Mounting losses, competition from Metro, Mono spark out-of-the-box thinking
A white paper to be submitted to the Railway Board also proposes the formation of a Suburban Rail Tariff Authority.
In a radical suggestion, the Mumbai Rail Vikas Corporation (MRVC) has proposed different fares for fast and slow locals in Mumbai and also an independent fare fixation committee for the suburban network.
In a white paper to be presented to the Ministry of Railways, MRVC, the nodal body for development of local rail network in Mumbai metropolitan region, has suggested that that local trains’ ticket pricing must take into account fares of competing modes of transport like BEST buses, Metro, and Mono.
Currently, the ticket prices for both fast and slow services are the same and the only price differential is between first and second-class tickets.
The same formula applies to season passes. If MRVC’s suggestion is accepted, a premium will be charged for fast trains.
The new thinking comes in the wake of the Western Railway preparing to introduce air-conditioned trains early next year. Since the fare structure of AC trains will be different, the corporation believes it also provides an opportunity to rationalise ticket prices across the suburban network. The white paper talks about how the transport landscape in Mumbai has changed with the introduction of Metro and Mono and stresses the need for local trains to keep pace.
Since a fare revision in Mumbai suburban system has always been a sensitive issue, the white paper suggests formation of an independent Suburban Rail Tariff Authority to fix ticket prices.
The white paper was ordered by Railway Minister Suresh P Prabhu with directions to cover the whole gamut of issues connected with Mumbai’s over-burdened local train network. Once the white paper is presented to the Railway Ministry, it will be put up for commuters’ suggestions.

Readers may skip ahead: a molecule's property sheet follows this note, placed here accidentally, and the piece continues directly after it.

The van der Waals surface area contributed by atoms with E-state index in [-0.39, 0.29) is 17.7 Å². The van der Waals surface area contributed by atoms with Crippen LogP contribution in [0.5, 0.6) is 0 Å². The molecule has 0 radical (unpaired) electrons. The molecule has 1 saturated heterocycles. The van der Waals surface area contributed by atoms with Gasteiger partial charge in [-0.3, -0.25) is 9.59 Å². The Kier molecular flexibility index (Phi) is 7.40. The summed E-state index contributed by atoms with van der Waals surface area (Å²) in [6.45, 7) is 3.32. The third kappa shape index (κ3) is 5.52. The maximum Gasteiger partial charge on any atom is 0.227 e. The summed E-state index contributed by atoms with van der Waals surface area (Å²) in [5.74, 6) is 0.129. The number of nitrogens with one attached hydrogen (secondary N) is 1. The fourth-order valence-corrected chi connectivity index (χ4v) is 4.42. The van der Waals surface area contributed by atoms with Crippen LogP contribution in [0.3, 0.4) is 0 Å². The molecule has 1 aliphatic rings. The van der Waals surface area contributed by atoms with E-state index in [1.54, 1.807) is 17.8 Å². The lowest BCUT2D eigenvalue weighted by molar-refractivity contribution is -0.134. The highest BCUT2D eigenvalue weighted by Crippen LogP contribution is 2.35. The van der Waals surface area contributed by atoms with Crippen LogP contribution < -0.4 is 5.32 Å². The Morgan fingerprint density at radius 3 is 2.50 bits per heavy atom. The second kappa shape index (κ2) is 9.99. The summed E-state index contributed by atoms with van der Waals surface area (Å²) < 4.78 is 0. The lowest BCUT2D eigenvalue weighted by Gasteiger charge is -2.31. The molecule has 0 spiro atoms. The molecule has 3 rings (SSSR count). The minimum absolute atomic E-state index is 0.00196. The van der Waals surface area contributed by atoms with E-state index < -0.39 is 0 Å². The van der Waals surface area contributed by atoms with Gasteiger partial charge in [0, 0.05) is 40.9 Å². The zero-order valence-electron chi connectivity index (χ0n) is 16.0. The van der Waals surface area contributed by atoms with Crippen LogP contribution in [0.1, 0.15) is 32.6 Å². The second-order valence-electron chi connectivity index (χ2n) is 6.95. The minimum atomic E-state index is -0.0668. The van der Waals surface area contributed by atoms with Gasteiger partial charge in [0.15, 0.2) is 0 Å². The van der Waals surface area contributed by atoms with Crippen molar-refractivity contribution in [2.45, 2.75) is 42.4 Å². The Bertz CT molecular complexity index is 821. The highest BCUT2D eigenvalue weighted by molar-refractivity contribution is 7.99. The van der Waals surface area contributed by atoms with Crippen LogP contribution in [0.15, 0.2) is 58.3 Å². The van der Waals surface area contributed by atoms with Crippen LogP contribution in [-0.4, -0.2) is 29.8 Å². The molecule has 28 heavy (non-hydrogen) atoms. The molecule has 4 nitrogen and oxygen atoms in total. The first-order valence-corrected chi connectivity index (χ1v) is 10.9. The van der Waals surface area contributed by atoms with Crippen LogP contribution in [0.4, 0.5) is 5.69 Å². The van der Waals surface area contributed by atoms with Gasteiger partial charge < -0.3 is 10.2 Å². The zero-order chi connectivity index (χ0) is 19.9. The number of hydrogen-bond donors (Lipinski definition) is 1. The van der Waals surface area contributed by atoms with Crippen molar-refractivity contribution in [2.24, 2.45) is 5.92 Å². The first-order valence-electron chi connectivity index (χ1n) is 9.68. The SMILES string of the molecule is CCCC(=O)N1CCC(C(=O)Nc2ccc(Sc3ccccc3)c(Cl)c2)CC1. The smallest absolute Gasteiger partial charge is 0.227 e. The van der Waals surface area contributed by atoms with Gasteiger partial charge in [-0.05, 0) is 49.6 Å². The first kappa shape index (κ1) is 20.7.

Chapter 4 of the report, which deals with the economic status of Mumbai’s locals, states that the poor financial performance of the suburban network is a major concern and time has come for serious introspection and appropriate remedial measures.
The report states that Mumbai locals at present are the cheapest mode of public transport at 50 paise per km as compared to Metro at Rs 5 for a km, Monorail Rs 1.67 and BEST buses at Rs 4 for a km.
Mumbai suburban railway network’s losses have increased five fold in the past five years and the cumulative loss for 2014-15 stands at Rs 1400 crore.
Former chairman of Railway Board Vivek Sahai said different fares for slow and fast locals is the most practical solution to deal with the local train network’s failing financial health. “A passenger on long-distance train pays separate fare for fast and passenger trains, so why not on suburban railway? In Mumbai, time is important and local trains are the fastest mode. There could be separate colour-coded season ticket for slow and fast trains,” he said.
Transport expert Ashok Datar too agreed the differential fare structure could bail out the suburban railway system. “It is a very nice idea and we have been pushing this one for quite some time. This and many more such ideas could be tried out in the existing scenario to increase the revenue of suburban trains.”
Rajiv Singhal of the Divisional Railway Users Consultative Committee, however, said different fares for fast and slow trains will work only if the former offer something more than a quicker commute.
Mumbai suburban railway runs 2923 services daily. This includes 1618 (245 fast) services on Central Railway and 1305 (466 fast) services on Western Railway. The report adds that with every new service introduced, the operating expenses go up. In 2004-05, the cost of running a single service of a 12-car rake was Rs 52.73 lakh. In 2013-14, it went up to Rs 97.14 lakh.